Reds ace Trevor Bauer says the shortened MLB season 'better than the alternative, which is not playing'

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Cincinnati Reds pitcher Trevor Bauer told "Bill Hemmer Reports" Monday that he was excited about the shortened 2020 Major League Baseball season, despite the "horrible" safety regulations imposed by the league.

"I want to go out there and compete," Bauer said. "I think we all really want to go out and compete, provide entertainment for fans and do what we love to do. We all have missed it."

MLB PLANES A SHORTEST 60 GAME BOARD SINCE 1878, AS UNION BALKS

Each MLB club will play a regular 60-game season, with the opening day set for July 23 or 24. Clubs must submit a written COVID-19 action plan for league approval, while players, umpires, and other personnel on the field are told to practice physical distancing as much as possible. In addition, spitting in dressing rooms, canoes, and in the fields is prohibited.

"It sounds horrible," said Bauer. "It is not what we are used to. You sit on the bench with people, eating sunflower seeds, chewing gum, shocking those five and all that. We are going to have to be much more aware this year. But," he emphasized , "It is better than the alternative, which is not playing."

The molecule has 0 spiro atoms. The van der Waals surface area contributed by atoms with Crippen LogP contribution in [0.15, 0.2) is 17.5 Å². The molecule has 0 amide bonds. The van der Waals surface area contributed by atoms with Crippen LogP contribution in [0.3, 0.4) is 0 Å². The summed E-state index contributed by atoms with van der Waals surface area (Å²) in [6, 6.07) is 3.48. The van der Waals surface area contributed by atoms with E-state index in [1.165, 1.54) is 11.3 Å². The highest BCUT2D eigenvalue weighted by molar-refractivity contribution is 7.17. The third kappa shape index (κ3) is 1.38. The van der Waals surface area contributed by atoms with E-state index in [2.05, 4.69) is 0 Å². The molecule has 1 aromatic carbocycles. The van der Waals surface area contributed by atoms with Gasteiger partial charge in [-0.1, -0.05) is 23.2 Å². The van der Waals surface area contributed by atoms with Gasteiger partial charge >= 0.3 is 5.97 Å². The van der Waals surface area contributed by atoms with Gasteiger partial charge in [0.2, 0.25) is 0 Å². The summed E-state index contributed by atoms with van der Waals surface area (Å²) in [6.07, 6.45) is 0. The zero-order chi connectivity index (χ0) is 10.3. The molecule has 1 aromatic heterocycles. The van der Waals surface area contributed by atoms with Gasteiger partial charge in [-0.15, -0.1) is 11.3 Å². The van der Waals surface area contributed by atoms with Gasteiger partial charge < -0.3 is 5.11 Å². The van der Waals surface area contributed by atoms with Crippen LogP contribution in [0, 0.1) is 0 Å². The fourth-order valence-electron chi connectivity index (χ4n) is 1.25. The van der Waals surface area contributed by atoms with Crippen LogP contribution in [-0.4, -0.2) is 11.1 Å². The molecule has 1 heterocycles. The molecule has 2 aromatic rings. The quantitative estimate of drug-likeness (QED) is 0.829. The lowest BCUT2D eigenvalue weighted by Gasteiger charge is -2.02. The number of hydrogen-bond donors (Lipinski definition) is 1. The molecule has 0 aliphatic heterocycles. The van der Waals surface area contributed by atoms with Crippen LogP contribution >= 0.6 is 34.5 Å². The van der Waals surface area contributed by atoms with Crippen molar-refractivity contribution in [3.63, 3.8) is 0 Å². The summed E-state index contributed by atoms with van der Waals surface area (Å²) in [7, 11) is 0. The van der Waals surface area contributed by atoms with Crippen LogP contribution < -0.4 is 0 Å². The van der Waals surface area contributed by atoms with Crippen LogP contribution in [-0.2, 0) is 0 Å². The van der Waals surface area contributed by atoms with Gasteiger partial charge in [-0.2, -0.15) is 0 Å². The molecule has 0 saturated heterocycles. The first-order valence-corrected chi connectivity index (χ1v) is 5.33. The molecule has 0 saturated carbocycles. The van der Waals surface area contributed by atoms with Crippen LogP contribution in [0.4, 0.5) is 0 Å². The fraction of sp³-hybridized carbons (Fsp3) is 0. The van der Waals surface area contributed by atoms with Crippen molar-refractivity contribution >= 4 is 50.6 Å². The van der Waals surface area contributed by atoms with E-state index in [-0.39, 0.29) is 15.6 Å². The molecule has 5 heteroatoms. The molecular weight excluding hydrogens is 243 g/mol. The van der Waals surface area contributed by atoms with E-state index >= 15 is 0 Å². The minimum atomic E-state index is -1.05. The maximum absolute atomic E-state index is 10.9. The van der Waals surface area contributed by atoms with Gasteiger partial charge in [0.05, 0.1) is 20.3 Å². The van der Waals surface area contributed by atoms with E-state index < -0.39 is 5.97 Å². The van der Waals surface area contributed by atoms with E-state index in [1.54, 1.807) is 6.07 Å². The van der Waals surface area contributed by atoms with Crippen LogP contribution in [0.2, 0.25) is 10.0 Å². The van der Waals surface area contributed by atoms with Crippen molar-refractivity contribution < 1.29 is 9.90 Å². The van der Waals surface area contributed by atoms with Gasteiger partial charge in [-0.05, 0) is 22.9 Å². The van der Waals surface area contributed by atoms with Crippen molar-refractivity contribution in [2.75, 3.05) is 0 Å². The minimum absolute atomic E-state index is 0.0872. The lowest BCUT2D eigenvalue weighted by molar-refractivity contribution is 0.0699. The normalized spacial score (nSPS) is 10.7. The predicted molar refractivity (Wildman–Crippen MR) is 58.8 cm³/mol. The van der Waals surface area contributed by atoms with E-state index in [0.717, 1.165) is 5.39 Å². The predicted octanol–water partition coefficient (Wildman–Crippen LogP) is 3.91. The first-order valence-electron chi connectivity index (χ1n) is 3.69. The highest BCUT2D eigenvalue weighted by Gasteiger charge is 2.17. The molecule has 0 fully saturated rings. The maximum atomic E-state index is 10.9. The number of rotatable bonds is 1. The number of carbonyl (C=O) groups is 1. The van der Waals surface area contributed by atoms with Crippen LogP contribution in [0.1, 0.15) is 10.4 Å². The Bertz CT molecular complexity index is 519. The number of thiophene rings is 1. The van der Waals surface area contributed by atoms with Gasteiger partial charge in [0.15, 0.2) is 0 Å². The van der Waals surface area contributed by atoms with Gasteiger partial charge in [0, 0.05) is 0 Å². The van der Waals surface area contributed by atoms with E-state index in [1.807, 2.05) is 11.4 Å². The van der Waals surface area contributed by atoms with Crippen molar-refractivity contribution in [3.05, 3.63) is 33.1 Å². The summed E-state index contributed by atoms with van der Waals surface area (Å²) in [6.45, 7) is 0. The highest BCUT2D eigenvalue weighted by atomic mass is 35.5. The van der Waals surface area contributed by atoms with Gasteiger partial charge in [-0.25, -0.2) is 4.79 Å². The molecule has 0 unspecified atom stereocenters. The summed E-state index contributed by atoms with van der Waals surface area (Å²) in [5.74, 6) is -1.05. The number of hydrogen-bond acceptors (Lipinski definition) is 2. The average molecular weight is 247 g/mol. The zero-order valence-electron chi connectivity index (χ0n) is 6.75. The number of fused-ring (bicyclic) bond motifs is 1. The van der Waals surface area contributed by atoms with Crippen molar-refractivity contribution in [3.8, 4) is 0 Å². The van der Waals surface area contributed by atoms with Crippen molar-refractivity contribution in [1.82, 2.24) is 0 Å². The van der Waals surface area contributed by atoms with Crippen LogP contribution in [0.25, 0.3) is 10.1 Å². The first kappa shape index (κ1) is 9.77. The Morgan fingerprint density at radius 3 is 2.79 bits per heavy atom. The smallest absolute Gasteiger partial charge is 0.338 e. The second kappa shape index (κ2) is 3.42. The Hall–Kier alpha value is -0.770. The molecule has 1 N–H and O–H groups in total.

Bauer, who is entering his ninth major league season and his first full season with the Reds, said the team is "excited to go out and abide by the rules as much as humanly possible to be safe … while not yet take away nothing. " of the competitive nature of the game and trying to win. "

When asked by host Bill Hemmer about MLB's handling of the pandemic, Bauer, who has been a vocal during the Major League Baseball Players Association fight with team owners for compensation for the shortened season , said host Bill Hemmer that it was a "loaded question".

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"There are many different aspects to consider," he said. "I think public negotiation is part of this … it immediately changed the health and safety conversation to the dollar amount. It wasn't even a proposal. It was strictly to judge public sentiment and pit fans against players."

"I don't know of any other business that intentionally creates a gap between its customer base and its product," he said. "It does not make any sense."

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